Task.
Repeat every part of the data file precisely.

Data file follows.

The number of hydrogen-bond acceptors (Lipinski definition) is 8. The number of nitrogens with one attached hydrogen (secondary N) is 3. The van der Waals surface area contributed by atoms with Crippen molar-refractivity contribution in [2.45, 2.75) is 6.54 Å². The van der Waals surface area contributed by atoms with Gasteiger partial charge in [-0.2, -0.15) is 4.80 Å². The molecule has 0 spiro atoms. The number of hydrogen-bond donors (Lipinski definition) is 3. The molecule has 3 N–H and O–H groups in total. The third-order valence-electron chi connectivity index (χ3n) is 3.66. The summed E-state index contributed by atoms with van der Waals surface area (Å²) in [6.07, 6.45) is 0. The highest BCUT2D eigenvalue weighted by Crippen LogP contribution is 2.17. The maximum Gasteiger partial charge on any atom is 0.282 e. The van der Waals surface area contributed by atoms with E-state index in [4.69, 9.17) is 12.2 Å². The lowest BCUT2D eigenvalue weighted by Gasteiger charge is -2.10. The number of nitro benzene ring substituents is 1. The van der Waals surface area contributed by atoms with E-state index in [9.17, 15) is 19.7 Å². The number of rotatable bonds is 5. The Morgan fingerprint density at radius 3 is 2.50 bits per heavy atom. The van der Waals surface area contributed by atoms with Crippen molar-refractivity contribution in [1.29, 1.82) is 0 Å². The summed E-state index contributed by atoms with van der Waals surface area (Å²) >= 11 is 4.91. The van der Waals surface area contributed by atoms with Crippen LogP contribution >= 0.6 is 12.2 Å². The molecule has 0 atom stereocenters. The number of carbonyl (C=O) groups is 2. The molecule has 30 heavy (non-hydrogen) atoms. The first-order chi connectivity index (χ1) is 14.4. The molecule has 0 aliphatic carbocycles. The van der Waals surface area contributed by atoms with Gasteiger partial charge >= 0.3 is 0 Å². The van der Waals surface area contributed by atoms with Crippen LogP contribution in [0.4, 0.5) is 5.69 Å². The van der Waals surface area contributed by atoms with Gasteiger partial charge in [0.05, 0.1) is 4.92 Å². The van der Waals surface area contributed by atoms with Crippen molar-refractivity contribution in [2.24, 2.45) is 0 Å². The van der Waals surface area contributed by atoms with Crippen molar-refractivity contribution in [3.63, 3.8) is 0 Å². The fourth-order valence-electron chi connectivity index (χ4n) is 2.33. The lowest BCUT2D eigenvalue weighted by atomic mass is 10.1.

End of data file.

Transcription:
The number of hydrogen-bond acceptors (Lipinski definition) is 8. The number of nitrogens with one attached hydrogen (secondary N) is 3. The van der Waals surface area contributed by atoms with Crippen molar-refractivity contribution in [2.45, 2.75) is 6.54 Å². The van der Waals surface area contributed by atoms with Gasteiger partial charge in [-0.2, -0.15) is 4.80 Å². The molecule has 0 spiro atoms. The number of hydrogen-bond donors (Lipinski definition) is 3. The molecule has 3 N–H and O–H groups in total. The third-order valence-electron chi connectivity index (χ3n) is 3.66. The summed E-state index contributed by atoms with van der Waals surface area (Å²) in [6.07, 6.45) is 0. The highest BCUT2D eigenvalue weighted by Crippen LogP contribution is 2.17. The maximum Gasteiger partial charge on any atom is 0.282 e. The van der Waals surface area contributed by atoms with E-state index in [4.69, 9.17) is 12.2 Å². The lowest BCUT2D eigenvalue weighted by Gasteiger charge is -2.10. The number of nitro benzene ring substituents is 1. The van der Waals surface area contributed by atoms with E-state index in [9.17, 15) is 19.7 Å². The number of rotatable bonds is 5. The Morgan fingerprint density at radius 3 is 2.50 bits per heavy atom. The van der Waals surface area contributed by atoms with Crippen molar-refractivity contribution in [1.29, 1.82) is 0 Å². The summed E-state index contributed by atoms with van der Waals surface area (Å²) >= 11 is 4.91. The van der Waals surface area contributed by atoms with Crippen LogP contribution >= 0.6 is 12.2 Å². The molecule has 0 atom stereocenters. The number of carbonyl (C=O) groups is 2. The molecule has 30 heavy (non-hydrogen) atoms. The first-order chi connectivity index (χ1) is 14.4. The molecule has 0 aliphatic carbocycles. The van der Waals surface area contributed by atoms with Gasteiger partial charge >= 0.3 is 0 Å². The van der Waals surface area contributed by atoms with Crippen LogP contribution in [0.4, 0.5) is 5.69 Å². The van der Waals surface area contributed by atoms with Gasteiger partial charge in [0.05, 0.1) is 4.92 Å². The van der Waals surface area contributed by atoms with Crippen molar-refractivity contribution in [2.24, 2.45) is 0 Å². The van der Waals surface area contributed by atoms with Crippen molar-refractivity contribution in [3.63, 3.8) is 0 Å². The fourth-order valence-electron chi connectivity index (χ4n) is 2.33. The lowest BCUT2D eigenvalue weighted by atomic mass is 10.1.